Even if you haven’t seen The Revenant yet, there’s a good chance you’ve heard about the already infamous bear attack. The scene is no less intense for having been done with stunt men and CGI and a lack of live bears — it looks harrowingly real, and given the Revenant’s chances to win a heap of Oscars, it could wind up being one of the most infamous animal attacks in movie history.

This got us thinking: How does one survive a bout with a bear? The frontiersman trapper who was mauled by a grizzly in 1823 survived by — well, it’s not really clear how the hell he survived. Hugh Glass was a dead man who passed into legend by defying the known laws of human perishability. Time wrote a review of a 1939 book that recounted the tale:

“In 1823, Glass joined a team led by Andrew Henry that traveled up the Missouri River and the Grand River in modern-day South Dakota. It was during that trip that Glass was mauled by a grizzly bear. ‘Before Glass could shoot or retreat, the animal had seized him and bitten out a large chunk of his flesh, which she dropped to her younglings,’ the book relates. ‘Glass screamed for his fellows but before they could kill the bear he had been mangled from head to foot.’”

Let us not, then, consider the case of Mr. Glass a template for future attacks. Instead, I rang up wildlife expert Peter Gros, who you may have seen on Animal Planet or appearances on Jay Leno’s Tonight Show, who explained why you’re better off avoiding a 900-pound wild animal altogether.

This Revenant scene is terrifying, Peter Gros.

Well, I haven’t seen the movie. I saw the trailer! Looked to me like it had been done digitally. I don’t know how it would be done. In terms of how to behave in bear country, it is uncommon for bears to attack people. It’s like everything to do with a wild animal: It is sensational press. If there’s 20,000 serious lawnmower injuries, you never hear about it, but if someone gets bit by a big dog it’s sensationalized, all of a sudden all dogs are potentially dangerous.

Right. But if I were in a situation where a bear was coming at me, what do I do?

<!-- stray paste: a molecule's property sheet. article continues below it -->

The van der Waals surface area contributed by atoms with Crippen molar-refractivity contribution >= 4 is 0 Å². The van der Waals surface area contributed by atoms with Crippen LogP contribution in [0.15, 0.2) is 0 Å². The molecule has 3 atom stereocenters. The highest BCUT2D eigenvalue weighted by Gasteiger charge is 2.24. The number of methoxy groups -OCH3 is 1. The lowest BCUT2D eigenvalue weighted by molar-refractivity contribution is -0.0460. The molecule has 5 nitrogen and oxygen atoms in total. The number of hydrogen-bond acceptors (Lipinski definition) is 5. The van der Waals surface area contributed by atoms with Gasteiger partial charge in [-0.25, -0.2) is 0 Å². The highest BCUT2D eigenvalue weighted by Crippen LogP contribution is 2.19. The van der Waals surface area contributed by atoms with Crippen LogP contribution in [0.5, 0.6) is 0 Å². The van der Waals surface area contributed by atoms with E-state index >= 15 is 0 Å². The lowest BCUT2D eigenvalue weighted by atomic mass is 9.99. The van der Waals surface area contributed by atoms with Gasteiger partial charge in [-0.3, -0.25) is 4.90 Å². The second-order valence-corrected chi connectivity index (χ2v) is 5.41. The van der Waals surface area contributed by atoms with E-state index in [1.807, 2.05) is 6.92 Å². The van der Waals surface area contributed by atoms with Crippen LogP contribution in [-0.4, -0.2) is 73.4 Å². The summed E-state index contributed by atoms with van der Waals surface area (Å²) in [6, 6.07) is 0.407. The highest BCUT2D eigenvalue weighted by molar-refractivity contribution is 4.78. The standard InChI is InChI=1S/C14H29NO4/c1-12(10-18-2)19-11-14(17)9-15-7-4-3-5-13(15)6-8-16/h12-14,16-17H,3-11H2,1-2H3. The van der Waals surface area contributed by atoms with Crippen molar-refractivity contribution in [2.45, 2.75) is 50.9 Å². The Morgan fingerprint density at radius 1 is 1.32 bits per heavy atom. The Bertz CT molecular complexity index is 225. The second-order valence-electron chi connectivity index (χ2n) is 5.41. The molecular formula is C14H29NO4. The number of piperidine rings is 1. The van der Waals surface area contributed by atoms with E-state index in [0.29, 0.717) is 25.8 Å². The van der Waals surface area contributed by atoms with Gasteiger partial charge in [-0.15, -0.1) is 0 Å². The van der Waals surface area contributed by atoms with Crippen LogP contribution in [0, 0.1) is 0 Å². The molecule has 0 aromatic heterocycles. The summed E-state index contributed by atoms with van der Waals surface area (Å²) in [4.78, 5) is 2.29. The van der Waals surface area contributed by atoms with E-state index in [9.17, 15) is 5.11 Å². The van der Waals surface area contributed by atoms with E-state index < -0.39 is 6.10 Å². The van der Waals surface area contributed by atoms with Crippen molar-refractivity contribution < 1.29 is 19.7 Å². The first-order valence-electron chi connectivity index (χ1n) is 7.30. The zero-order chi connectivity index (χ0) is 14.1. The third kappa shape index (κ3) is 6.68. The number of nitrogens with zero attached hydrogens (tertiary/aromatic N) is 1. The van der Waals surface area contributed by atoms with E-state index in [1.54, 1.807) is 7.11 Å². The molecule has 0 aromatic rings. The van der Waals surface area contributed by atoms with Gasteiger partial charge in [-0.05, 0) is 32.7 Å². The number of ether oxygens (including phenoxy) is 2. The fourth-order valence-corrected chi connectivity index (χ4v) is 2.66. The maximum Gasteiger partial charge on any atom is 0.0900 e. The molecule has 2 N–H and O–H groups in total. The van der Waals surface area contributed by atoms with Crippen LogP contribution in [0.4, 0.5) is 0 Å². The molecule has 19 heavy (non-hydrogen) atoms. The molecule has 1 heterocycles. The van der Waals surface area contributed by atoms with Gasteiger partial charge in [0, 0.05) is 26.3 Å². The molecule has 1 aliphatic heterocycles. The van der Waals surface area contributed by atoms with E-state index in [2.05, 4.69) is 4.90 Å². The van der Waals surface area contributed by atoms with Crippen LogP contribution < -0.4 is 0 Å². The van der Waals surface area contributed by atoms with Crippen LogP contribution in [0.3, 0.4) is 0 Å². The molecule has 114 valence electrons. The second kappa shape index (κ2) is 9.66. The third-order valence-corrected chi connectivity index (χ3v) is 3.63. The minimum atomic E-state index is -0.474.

Just don’t even let yourself be in that situation. We’re talking about massive animals. In the case of grizzlies, they are protective around their offspring. So I always tell people to walk in groups with at least around six people. And make lots of noise. Of the attacks I have heard about, in some cases it’s when grizzly beers are startled and they have their young they’re protecting. Also grizzlies don’t climb trees as well as black bears, so they’re on the ground with you.

Grizzlies will stand their ground. The important thing is grizzlies normally avoid contact with people, so that’s good to know. They almost never view humans as prey and rarely actively hunt a human. If they have plenty of food around, that’s what they’re most invested in. The thing is food. They have the most sensitive noses in the world and a big stomach that needs to be filled before hibernation. At the end of the cycle they’ve bulked up, they’ve added 300 to 400 pounds. Then at the end of hibernation they come out with their young, ready to start bulking up again so that’s when they’re most hungry. There have been attempts, especially near natural forests, to get bears associating people with negative things like rubber bullets, noise makers, foul tasting chemicals. We want them to have a negative association around humans to minimize contact.

What do I need to pay attention to if I want to ensure I’m not crossing paths with grizzlies?

The biggest problem is food. Once they eat a camper’s food the association is hard to reverse. If you leave food out for a bear, you may have given it a death sentence. In some places, if a bear has continual action among people, they may even have to put them down because they’re too dangerous. You can hang your food in a tree or now there’s bear-resistant barrels you can use. Just give them lots of space. And be able to identify a grizzly because those are the ones most likely to be aggressive. They’re up to 900 pounds and they have a huge lump on their back, so they’re hard to miss.

What if everything fails and I’m face-to-paw?

I don’t know the answer to that. What you need to be aware of is what you’re doing in bear country. I even suggest to people to have little bear bells on your backpack, so as you’re walking through the forest you’re going to give off a noise and bears will be aware of you. Do your homework before you go. Talk to the park rangers. Go online and see where you’re going to be hiking. Talk to rangers about what contact there has been. See what certain times they might be out grazing. If you’re in Alaska, they’ll be down feeding on salmon, so avoid those spots. Most importantly, enjoy the fact that we should have fear of them, but certainly a great deal of respect. Learn to enjoy that we share the natural world with them without getting close.